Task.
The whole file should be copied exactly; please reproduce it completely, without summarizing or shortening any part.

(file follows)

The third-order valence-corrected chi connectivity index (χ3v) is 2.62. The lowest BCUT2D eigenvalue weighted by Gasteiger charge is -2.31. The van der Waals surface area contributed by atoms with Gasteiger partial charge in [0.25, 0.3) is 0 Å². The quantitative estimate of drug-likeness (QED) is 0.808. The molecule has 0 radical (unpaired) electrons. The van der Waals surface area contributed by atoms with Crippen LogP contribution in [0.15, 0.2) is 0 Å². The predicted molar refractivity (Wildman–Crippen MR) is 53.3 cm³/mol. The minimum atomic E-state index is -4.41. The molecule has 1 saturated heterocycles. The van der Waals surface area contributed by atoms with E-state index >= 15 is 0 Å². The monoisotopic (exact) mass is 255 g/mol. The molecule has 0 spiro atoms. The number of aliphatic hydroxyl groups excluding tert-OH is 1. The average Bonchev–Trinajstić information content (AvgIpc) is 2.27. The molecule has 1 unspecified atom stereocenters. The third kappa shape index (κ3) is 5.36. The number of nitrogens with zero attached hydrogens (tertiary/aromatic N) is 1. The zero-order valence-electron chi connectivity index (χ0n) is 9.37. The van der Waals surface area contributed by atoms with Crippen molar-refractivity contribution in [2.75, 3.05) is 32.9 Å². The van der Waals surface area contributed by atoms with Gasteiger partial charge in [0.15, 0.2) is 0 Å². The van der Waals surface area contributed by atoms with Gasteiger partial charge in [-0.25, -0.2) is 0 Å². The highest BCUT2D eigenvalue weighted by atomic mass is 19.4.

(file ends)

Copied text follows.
The third-order valence-corrected chi connectivity index (χ3v) is 2.62. The lowest BCUT2D eigenvalue weighted by Gasteiger charge is -2.31. The van der Waals surface area contributed by atoms with Gasteiger partial charge in [0.25, 0.3) is 0 Å². The quantitative estimate of drug-likeness (QED) is 0.808. The molecule has 0 radical (unpaired) electrons. The van der Waals surface area contributed by atoms with Crippen LogP contribution in [0.15, 0.2) is 0 Å². The predicted molar refractivity (Wildman–Crippen MR) is 53.3 cm³/mol. The minimum atomic E-state index is -4.41. The molecule has 1 saturated heterocycles. The van der Waals surface area contributed by atoms with E-state index >= 15 is 0 Å². The monoisotopic (exact) mass is 255 g/mol. The molecule has 0 spiro atoms. The number of aliphatic hydroxyl groups excluding tert-OH is 1. The average Bonchev–Trinajstić information content (AvgIpc) is 2.27. The molecule has 1 unspecified atom stereocenters. The third kappa shape index (κ3) is 5.36. The number of nitrogens with zero attached hydrogens (tertiary/aromatic N) is 1. The zero-order valence-electron chi connectivity index (χ0n) is 9.37. The van der Waals surface area contributed by atoms with Crippen molar-refractivity contribution in [2.75, 3.05) is 32.9 Å². The van der Waals surface area contributed by atoms with Gasteiger partial charge in [0.15, 0.2) is 0 Å². The van der Waals surface area contributed by atoms with Gasteiger partial charge in [-0.25, -0.2) is 0 Å². The highest BCUT2D eigenvalue weighted by atomic mass is 19.4.